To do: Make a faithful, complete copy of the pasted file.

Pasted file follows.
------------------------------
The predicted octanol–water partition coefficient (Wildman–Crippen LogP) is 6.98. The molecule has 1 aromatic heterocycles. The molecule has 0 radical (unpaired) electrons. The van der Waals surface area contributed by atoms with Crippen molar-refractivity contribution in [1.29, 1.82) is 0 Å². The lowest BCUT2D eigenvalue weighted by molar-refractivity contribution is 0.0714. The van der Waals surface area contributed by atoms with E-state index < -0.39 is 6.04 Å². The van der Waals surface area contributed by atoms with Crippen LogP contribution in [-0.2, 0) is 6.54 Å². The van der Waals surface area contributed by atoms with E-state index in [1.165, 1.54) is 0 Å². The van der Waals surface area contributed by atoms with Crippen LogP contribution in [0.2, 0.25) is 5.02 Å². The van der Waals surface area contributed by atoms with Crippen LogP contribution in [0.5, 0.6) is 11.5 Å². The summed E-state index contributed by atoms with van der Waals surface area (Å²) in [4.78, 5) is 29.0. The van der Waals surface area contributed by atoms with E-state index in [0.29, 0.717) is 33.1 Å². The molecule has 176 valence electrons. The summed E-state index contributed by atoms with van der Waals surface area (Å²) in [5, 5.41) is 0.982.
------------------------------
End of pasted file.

The predicted octanol–water partition coefficient (Wildman–Crippen LogP) is 6.98. The molecule has 1 aromatic heterocycles. The molecule has 0 radical (unpaired) electrons. The van der Waals surface area contributed by atoms with Crippen molar-refractivity contribution in [1.29, 1.82) is 0 Å². The lowest BCUT2D eigenvalue weighted by molar-refractivity contribution is 0.0714. The van der Waals surface area contributed by atoms with E-state index < -0.39 is 6.04 Å². The van der Waals surface area contributed by atoms with Crippen LogP contribution in [-0.2, 0) is 6.54 Å². The van der Waals surface area contributed by atoms with E-state index in [1.165, 1.54) is 0 Å². The van der Waals surface area contributed by atoms with Crippen LogP contribution in [0.2, 0.25) is 5.02 Å². The van der Waals surface area contributed by atoms with Crippen LogP contribution in [0.5, 0.6) is 11.5 Å². The summed E-state index contributed by atoms with van der Waals surface area (Å²) in [4.78, 5) is 29.0. The van der Waals surface area contributed by atoms with E-state index in [0.29, 0.717) is 33.1 Å². The molecule has 176 valence electrons. The summed E-state index contributed by atoms with van der Waals surface area (Å²) in [5, 5.41) is 0.982.